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Council selects proposal to turn former Rockhaven Sanitarium site into boutique commercial center and park

Rockhaven Sanitarium

The Glendale City Council on Tuesday chose a proposal to develop the former Rockhaven Sanitarium site as a boutique commercial center and park.

(Raul Roa / Glendale News-Press)

The future of the former Rockhaven Sanitarium in La Crescenta is now in the hands of a local developer after the City Council voted Tuesday to negotiate terms to transform the site into a boutique commercial center and park.

Sidestepping a committee recommendation, the council voted unanimously for a proposal by developer Gangi Design LED Build, marking the next major step in a more than eight-year effort to revitalize the location.

Gangi’s proposal will renovate 14 buildings for retail and nonprofit use. It offers no purchase price but plans to generate $50,000 a year for the city pulled from roughly $5 million in annual taxable sales.

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Following public proposals and feedback, a selection committee met over two weeks to assign scores to all seven developer submissions. Scores and subsequent ranks were awarded based on six criteria: dedication to preservation, creation of open space/accessibility, developer experience, compatibility with neighborhood, return on investment and use for community groups.

The committee ranked highest a 45-room hotel and amenities design by Avalon Investment Co. Gangi fell only a few points behind Avalon based mostly on its low score in the return-on-investment category.

Mayor Paula Devine took additional time to address her choice, which she said was not an easy decision. Devine said her vote was based on public feedback that included a mandate to not build a hotel, provide extensive public access and not cede the property to a developer.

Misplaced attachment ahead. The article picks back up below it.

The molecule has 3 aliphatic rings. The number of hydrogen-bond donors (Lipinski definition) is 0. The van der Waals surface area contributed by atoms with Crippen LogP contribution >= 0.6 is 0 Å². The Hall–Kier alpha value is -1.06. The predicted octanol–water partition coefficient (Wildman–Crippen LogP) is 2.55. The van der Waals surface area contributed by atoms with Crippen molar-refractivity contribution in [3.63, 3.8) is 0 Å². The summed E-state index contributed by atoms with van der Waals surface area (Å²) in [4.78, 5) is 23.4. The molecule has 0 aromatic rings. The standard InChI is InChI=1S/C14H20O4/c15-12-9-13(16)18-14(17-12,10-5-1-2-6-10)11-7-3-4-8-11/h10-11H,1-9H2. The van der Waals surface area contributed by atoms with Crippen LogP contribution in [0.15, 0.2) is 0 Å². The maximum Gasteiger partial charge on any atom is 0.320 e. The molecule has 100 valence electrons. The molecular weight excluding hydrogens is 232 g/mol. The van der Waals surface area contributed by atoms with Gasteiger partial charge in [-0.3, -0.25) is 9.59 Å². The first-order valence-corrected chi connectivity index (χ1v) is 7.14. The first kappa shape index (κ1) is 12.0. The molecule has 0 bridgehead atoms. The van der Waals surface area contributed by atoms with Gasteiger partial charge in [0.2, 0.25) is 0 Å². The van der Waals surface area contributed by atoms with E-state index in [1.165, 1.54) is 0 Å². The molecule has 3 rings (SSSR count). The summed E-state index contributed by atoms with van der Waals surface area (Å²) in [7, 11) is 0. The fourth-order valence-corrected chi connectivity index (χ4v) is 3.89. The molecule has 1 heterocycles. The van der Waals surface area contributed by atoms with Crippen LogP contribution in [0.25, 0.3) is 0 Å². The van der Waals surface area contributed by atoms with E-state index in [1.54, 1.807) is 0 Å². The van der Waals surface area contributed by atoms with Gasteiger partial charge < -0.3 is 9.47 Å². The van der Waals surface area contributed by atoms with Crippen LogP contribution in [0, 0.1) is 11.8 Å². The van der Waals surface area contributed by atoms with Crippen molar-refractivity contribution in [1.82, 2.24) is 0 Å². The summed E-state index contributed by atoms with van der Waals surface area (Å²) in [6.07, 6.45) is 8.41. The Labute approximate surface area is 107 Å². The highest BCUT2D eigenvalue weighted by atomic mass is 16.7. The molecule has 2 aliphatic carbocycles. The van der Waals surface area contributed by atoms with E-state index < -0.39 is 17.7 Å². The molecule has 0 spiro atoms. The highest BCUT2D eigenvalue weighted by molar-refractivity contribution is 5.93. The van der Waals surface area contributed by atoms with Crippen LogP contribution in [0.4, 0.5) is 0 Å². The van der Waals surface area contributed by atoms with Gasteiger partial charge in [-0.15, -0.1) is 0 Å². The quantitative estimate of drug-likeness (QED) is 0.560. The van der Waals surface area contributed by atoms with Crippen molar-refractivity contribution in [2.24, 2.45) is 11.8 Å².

“I selected Gangi for an important reason, mainly because it satisfies my goals for Rockhaven and, more importantly, the desires of the majority of our community,” Devine said. “I feel that Rockhaven is a jewel in our community … so I really feel that the city needs to retain ownership of this property.”

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Although impressed with Avalon’s design, council members Vartan Gharpetian and Zareh Sinanyan opted for Gangi’s proposal. Gharpetian liked Gangi’s inclusion for nonprofits, and Sinanyan approved of Gangi’s embrace of Rockhaven as a public space, along with other praise.

Initially, Councilman Ara Najarian opted for Avalon’s proposal, but eventually sided with the majority, resulting in a 4-0 vote. Councilwoman Laura Friedman was not present.

Representatives from Avalon, Brooks Street and the Lab, Gangi and Metro Investments addressed the council before the final vote.

“We didn’t know what to expect, but we’re so excited about it, to turn [Rockhaven] into an activated park space and cultural site,” said Matt Gangi, principal lead on the Gangi proposal. “We look forward to keep working with the community on it and bringing forward a community vision.”

Council members will soon enter into an exclusive negotiation agreement with Gangi to determine the feasibility of the project and its final design over the next six months.

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Jeff Landa, jeff.landa@latimes.com

Twitter: @JeffLanda

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